Monday, June 10, 2013

Timing in Birding

Picture by A. Coquerel
Did you miss some of the migrant birds this year? They came through this spring.  No need to look for them now.  They're gone.

As I browse through the Audubon Birds Ap for "nearby birds", I find the following:
  • Black-throated Blue Warbler, 4 weeks ago
  • Blackpoll Warbler, 3 weeks ago
  • Canada Warbler, 3 weeks ago
  • Northern Harrier, 3 weeks ago
  • Magnolia Warbler, 3 weeks ago
  • Rose-breasted Grosbeak, 4 weeks ago.
You get the idea.  This is how timing really comes in, and the whole reason I'm writing this post...
You're trying to find the perfect timing for certain birds.  This is what happens sometimes.

Some birders go camping at the Okefenoke in the last week of March, wanting to catch the first batch of Migrant Warblers.  These birders want to go early enough before it gets too hot and humid at the Swamp. And yes, they want to avoid the yellow flies too.  Wrong timing.

They end up seeing a lot of Yellow-rumped Warblers, the same warblers that are in the area where they live.  Not a single spring migrant warbler.  They all came a week or two after these birders left.  (The Swallow-tailed Kites were there as a consolation price).

How do I know this? We did exactly that this year, my wife and I.

That was not our first lesson on timing in birding.  A short few years back, we didn't understand why everybody was going to the coast and lakes for birding in the winter.  Before we knew any better, we thought it would be smarter to get away from the crowd and see all the birds that no one else is bothering with.  So, we went to the mountains.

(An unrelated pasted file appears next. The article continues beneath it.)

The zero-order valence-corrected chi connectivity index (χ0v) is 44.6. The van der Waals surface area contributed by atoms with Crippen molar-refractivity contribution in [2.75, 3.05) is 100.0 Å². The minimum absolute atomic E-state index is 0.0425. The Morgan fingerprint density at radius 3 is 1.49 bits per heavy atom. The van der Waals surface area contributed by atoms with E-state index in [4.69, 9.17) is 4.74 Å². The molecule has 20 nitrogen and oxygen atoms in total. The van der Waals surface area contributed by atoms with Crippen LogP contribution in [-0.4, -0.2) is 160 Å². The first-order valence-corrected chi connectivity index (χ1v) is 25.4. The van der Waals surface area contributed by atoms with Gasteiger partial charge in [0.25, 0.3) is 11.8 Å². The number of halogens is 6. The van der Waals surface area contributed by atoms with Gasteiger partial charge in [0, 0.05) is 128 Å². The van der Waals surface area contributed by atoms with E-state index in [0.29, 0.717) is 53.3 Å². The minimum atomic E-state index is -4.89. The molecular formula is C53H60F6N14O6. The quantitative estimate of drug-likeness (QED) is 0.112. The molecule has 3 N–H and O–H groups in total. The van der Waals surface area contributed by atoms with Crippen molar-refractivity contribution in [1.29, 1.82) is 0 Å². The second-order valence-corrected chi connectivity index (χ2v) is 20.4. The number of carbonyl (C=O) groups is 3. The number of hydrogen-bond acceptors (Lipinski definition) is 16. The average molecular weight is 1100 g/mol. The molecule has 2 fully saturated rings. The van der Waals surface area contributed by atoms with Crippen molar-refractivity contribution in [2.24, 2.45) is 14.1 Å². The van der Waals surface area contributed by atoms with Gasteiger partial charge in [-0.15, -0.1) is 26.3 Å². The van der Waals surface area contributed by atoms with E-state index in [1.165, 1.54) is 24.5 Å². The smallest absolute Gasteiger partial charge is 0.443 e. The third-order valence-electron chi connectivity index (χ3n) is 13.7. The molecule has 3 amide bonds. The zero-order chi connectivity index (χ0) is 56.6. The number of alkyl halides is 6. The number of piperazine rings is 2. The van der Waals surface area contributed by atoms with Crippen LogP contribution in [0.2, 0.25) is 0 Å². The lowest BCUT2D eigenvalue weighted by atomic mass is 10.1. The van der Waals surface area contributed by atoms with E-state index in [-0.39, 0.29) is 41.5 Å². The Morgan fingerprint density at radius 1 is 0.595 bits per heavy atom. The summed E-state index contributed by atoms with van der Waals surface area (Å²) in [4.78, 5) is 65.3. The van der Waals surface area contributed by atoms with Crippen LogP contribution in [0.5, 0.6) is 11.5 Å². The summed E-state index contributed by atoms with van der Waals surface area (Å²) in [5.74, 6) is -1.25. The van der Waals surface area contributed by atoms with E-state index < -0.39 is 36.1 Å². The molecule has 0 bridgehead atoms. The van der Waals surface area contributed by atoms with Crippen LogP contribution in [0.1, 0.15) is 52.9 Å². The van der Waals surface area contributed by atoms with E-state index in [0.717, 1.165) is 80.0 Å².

Nice condo in Helen with a fireplace...but very little birding activity!!! Plenty of Dark-eyed Juncos... 66 bird species after one week of birding.  Yes, you'll be miserable too.  What just happened there? In the winter, in the South, you try to catch the migrating ducks and waterfowls where there is water.  You don't go up in the mountains looking for warblers.  Timing for the season.
Snowy Owl
As you've already noticed, timing is critical in birding.  Not just important, critical.  Let's suppose a Short-tailed Hawk comes to Georgia. When are we supposed to go see it? Now, while he is there, and not in three weeks.  Same with the Snowy Owl, the McCown's Longspur, the Northern Lapwing.  The bird shows up, your timing is great when you go see it now.  Marie taught me that.  Timing for rare birds.
Picture by Debbie Coquerel
Of course, you can enjoy the birds at your feeders anytime.  And we have resident birds in our State, as well as birds that come in and breed in our area in the summer.  However, to see more birds, we simply need to use timing on our side by looking for the visiting birds at the time and location where they show up.

This tip may seem obvious to veteran birders, but I have to learn it by being at the wrong location and/or at the wrong time to really get it... and I'm passing it on.

Beside timing, what is critical for birding? I would suggest "habitat".  You already know what that means so I let you use it in your favor in order to see different birds.

Good birding!


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